03:46 You’ll notice here, please, that the elbows are flexed and the wrists are flexed in very tight posture, almost as if like you’re jumping out of a plane into the sea where you are just being aerodynamically efficient.

    04:03 And take a look at the toes, we have plantar flexion,, and all of this is then representing the posture that you can expect with decorticate.

    04:10 I need you to spend a little bit of time to make sure that you have firmly implanted the image of decorticate and its posture in your head.

    04:20 So, bilateral flexion at the elbows and wrists.

    04:24 Extension of the lower extremities.

    04:26 We have poor localizing value.

    04:29 Indicates a lesion.

    04:30 Where? One of the most important points on this slide is this.

    04:35 With decorticate, indicates a lesion above the red nucleus, above the red nucleus, above the red nucleus.

    04:46 Less ominous that of, what we’ll get into next, known as your decerebrate posturing.

    04:53 So, if this is above the red nucleus with decorticate, then decerebrate must be below the red nucleus where we have possible injury.

    05:04 Please take a look at decerebrate posturing.

    05:08 With decerebrate posturing versus decorticate, here immediately, I want you to jump to the elbows and the wrists.

    05:17 At this time, we find that the elbows are extended.

    05:21 And we also have the wrists that are extended.

    05:24 Completely opposite that of decorticate.

    05:28 The extension of lower extremity would be similar in both.

    05:31 And most typically, indicates a lesion.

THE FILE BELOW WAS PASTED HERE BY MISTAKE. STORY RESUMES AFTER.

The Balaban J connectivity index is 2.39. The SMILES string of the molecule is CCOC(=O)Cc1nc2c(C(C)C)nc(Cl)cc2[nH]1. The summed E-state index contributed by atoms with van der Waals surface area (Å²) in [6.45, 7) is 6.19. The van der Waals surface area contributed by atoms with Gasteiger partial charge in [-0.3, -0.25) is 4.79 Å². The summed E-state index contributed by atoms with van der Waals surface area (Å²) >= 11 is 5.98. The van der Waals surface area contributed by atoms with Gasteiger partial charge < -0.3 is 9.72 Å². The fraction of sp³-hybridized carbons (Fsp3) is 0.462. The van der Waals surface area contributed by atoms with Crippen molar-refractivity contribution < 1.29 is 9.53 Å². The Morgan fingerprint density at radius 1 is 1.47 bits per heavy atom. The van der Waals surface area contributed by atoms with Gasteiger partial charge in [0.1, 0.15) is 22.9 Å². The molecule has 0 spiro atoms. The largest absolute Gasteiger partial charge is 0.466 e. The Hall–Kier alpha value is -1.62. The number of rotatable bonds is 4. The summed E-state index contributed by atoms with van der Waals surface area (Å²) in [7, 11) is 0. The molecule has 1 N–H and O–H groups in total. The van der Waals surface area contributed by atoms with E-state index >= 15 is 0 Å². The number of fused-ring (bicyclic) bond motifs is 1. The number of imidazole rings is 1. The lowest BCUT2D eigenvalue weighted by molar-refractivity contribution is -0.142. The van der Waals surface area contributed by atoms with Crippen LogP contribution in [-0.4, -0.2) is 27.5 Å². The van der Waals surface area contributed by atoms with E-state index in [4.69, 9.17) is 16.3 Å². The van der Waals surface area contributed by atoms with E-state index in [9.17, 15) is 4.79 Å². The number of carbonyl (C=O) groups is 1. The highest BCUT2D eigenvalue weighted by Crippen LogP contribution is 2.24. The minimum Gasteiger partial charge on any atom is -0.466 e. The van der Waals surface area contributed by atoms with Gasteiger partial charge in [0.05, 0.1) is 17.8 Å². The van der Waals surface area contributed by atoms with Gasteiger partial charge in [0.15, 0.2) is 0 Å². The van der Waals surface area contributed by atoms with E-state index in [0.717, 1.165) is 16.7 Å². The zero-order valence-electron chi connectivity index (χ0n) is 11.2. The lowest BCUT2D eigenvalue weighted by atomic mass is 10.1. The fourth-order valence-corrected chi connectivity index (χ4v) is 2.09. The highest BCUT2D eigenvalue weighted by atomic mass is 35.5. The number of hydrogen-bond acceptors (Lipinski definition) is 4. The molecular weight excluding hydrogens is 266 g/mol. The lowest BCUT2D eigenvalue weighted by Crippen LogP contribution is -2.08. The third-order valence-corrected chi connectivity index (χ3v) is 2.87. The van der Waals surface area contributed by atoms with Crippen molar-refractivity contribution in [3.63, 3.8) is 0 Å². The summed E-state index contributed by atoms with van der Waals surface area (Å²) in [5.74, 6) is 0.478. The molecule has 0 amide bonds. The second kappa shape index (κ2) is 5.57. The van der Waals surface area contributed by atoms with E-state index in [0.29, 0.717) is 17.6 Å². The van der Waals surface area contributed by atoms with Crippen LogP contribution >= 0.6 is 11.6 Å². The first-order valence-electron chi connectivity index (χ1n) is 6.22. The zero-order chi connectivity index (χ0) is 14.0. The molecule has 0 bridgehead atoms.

05:33 Where? Below the red nucleus and maybe, perhaps, the mid brain.

    05:37 Once again, below the red nucleus with decerebrate.

    05:42 Rarely seen in severe cases of toxic or metabolic encephalopathy.

    05:48 Be familiar with the posturing.

    05:50 One is called decorticate, the other one is called decerebrate.

    05:54 So, what does a vegetative state mean to you? A vegetative state may develop after prolonged coma with continued life support.

    06:03 Patients maintain respiration and autonomic functioning.

    06:07 Eye opens and may blink to threat and exhibits sleep-wake cycles.

    06:13 No awareness or interaction with the environment though with the vegetative state.

    06:17 Prolonged coma.

    06:20 Something called locked-in syndrome.

    06:22 Where is this occurring? You should be thinking pons immediately, most often due to hemorrhage.

    06:28 Patients unable to move extremity.

    06:30 Literally, they are locked in, unable to move extremity or face, unable to vocalize, they’re trapped in their own body.

    06:38 Extremely frustrating if you can imagine.

    06:40 Completely awake and often cognitively intact with careful testing.

    06:46 Can communicate with vertical eye movement and blinks, and that’s important.

    06:51 So, then you get into habit of communicating with your patient virtually with the eyes.


    About the Lecture

    The lecture Brain Death, Decorticate Posturing, Persistent Vegetative State and Locked-In Syndrome by Carlo Raj, MD is from the course Altered Mental Status and Coma. It contains the following chapters:

    • Brain Death
    • Decorticate Posturing
    • Persistent Vegetative State & Locked-In Syndrome

    Included Quiz Questions

    1. Bradycardia.
    2. Absence of spontaneous breathing.
    3. Absence of brainstem reflexes.
    4. Coma.
    5. Oculocephalic reflex.
    1. Above the red nucleus.
    2. Below the red nucleus.
    3. Near the basal ganglia.
    4. In the brain stem.
    5. Hippocampus.
    1. Locked-In Syndrome, pons.
    2. Persistent vegetative state, pons.
    3. Coma, midbrain.
    4. Locked-In Syndrome, midbrain.
    5. Locked-In Syndrome, medulla oblongata.

    Author of lecture Brain Death, Decorticate Posturing, Persistent Vegetative State and Locked-In Syndrome

     Carlo Raj, MD

    Carlo Raj, MD